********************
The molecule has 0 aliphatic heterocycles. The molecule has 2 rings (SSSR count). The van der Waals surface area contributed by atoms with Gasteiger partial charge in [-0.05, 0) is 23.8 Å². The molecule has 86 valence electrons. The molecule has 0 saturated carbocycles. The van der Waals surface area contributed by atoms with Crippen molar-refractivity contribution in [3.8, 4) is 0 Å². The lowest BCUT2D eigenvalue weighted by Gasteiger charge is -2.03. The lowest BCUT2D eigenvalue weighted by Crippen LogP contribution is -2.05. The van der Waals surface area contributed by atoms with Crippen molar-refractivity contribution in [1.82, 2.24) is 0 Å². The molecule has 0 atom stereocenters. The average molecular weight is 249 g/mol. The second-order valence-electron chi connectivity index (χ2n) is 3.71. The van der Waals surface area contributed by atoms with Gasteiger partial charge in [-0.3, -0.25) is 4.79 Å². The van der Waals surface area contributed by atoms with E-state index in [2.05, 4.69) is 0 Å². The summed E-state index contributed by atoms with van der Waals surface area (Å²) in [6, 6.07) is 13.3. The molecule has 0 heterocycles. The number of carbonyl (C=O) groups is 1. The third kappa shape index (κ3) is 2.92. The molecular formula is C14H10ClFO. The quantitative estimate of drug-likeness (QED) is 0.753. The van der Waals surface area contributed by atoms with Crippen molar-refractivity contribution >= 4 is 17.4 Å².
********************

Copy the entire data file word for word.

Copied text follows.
The molecule has 0 aliphatic heterocycles. The molecule has 2 rings (SSSR count). The van der Waals surface area contributed by atoms with Gasteiger partial charge in [-0.05, 0) is 23.8 Å². The molecule has 86 valence electrons. The molecule has 0 saturated carbocycles. The van der Waals surface area contributed by atoms with Crippen molar-refractivity contribution in [3.8, 4) is 0 Å². The lowest BCUT2D eigenvalue weighted by Gasteiger charge is -2.03. The lowest BCUT2D eigenvalue weighted by Crippen LogP contribution is -2.05. The van der Waals surface area contributed by atoms with Crippen molar-refractivity contribution in [1.82, 2.24) is 0 Å². The molecule has 0 atom stereocenters. The average molecular weight is 249 g/mol. The second-order valence-electron chi connectivity index (χ2n) is 3.71. The van der Waals surface area contributed by atoms with Gasteiger partial charge in [-0.3, -0.25) is 4.79 Å². The van der Waals surface area contributed by atoms with E-state index in [2.05, 4.69) is 0 Å². The summed E-state index contributed by atoms with van der Waals surface area (Å²) in [6, 6.07) is 13.3. The molecule has 0 heterocycles. The number of carbonyl (C=O) groups is 1. The third kappa shape index (κ3) is 2.92. The molecular formula is C14H10ClFO. The quantitative estimate of drug-likeness (QED) is 0.753. The van der Waals surface area contributed by atoms with Crippen molar-refractivity contribution >= 4 is 17.4 Å².